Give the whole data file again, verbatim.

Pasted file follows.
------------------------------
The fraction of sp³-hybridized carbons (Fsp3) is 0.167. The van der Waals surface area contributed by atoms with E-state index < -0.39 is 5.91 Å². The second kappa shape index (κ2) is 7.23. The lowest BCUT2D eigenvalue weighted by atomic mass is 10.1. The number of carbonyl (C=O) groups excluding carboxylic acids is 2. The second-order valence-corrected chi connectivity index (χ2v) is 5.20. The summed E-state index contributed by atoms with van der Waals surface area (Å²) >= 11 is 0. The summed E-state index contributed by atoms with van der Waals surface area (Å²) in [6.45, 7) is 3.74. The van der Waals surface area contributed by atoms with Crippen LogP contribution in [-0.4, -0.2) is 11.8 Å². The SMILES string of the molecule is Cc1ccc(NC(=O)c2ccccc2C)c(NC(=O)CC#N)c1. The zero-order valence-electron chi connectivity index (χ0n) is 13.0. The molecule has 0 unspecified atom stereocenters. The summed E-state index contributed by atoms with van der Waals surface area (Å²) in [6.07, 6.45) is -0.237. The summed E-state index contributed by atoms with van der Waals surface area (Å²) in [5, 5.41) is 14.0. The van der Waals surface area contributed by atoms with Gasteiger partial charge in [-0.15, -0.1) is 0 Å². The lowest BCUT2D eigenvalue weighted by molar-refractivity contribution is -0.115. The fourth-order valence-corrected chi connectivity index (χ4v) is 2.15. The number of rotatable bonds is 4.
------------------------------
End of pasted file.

The fraction of sp³-hybridized carbons (Fsp3) is 0.167. The van der Waals surface area contributed by atoms with E-state index < -0.39 is 5.91 Å². The second kappa shape index (κ2) is 7.23. The lowest BCUT2D eigenvalue weighted by atomic mass is 10.1. The number of carbonyl (C=O) groups excluding carboxylic acids is 2. The second-order valence-corrected chi connectivity index (χ2v) is 5.20. The summed E-state index contributed by atoms with van der Waals surface area (Å²) >= 11 is 0. The summed E-state index contributed by atoms with van der Waals surface area (Å²) in [6.45, 7) is 3.74. The van der Waals surface area contributed by atoms with Crippen LogP contribution in [-0.4, -0.2) is 11.8 Å². The SMILES string of the molecule is Cc1ccc(NC(=O)c2ccccc2C)c(NC(=O)CC#N)c1. The zero-order valence-electron chi connectivity index (χ0n) is 13.0. The molecule has 0 unspecified atom stereocenters. The summed E-state index contributed by atoms with van der Waals surface area (Å²) in [6.07, 6.45) is -0.237. The summed E-state index contributed by atoms with van der Waals surface area (Å²) in [5, 5.41) is 14.0. The van der Waals surface area contributed by atoms with Gasteiger partial charge in [-0.15, -0.1) is 0 Å². The lowest BCUT2D eigenvalue weighted by molar-refractivity contribution is -0.115. The fourth-order valence-corrected chi connectivity index (χ4v) is 2.15. The number of rotatable bonds is 4.